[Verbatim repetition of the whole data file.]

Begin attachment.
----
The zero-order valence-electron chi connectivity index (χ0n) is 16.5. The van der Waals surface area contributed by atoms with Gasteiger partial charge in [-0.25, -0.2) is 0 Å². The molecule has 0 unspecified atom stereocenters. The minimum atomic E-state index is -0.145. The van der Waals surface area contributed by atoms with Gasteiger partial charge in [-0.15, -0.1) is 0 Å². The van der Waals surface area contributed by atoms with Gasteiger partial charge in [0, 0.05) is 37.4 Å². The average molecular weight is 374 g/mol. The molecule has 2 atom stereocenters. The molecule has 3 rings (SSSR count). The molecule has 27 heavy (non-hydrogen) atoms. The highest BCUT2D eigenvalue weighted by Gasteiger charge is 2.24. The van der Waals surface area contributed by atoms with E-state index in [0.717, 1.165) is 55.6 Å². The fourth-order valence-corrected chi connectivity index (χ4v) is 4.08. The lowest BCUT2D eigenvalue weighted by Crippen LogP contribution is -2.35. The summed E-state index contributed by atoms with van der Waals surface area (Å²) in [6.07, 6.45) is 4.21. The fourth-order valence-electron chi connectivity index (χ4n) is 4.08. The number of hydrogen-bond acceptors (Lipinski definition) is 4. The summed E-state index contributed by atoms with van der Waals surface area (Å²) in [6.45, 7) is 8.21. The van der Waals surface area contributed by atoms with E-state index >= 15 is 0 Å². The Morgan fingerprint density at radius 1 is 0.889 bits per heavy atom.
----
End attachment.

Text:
The zero-order valence-electron chi connectivity index (χ0n) is 16.5. The van der Waals surface area contributed by atoms with Gasteiger partial charge in [-0.25, -0.2) is 0 Å². The molecule has 0 unspecified atom stereocenters. The minimum atomic E-state index is -0.145. The van der Waals surface area contributed by atoms with Gasteiger partial charge in [-0.15, -0.1) is 0 Å². The van der Waals surface area contributed by atoms with Gasteiger partial charge in [0, 0.05) is 37.4 Å². The average molecular weight is 374 g/mol. The molecule has 2 atom stereocenters. The molecule has 3 rings (SSSR count). The molecule has 27 heavy (non-hydrogen) atoms. The highest BCUT2D eigenvalue weighted by Gasteiger charge is 2.24. The van der Waals surface area contributed by atoms with E-state index in [0.717, 1.165) is 55.6 Å². The fourth-order valence-corrected chi connectivity index (χ4v) is 4.08. The lowest BCUT2D eigenvalue weighted by Crippen LogP contribution is -2.35. The summed E-state index contributed by atoms with van der Waals surface area (Å²) in [6.07, 6.45) is 4.21. The fourth-order valence-electron chi connectivity index (χ4n) is 4.08. The number of hydrogen-bond acceptors (Lipinski definition) is 4. The summed E-state index contributed by atoms with van der Waals surface area (Å²) in [6.45, 7) is 8.21. The van der Waals surface area contributed by atoms with E-state index >= 15 is 0 Å². The Morgan fingerprint density at radius 1 is 0.889 bits per heavy atom.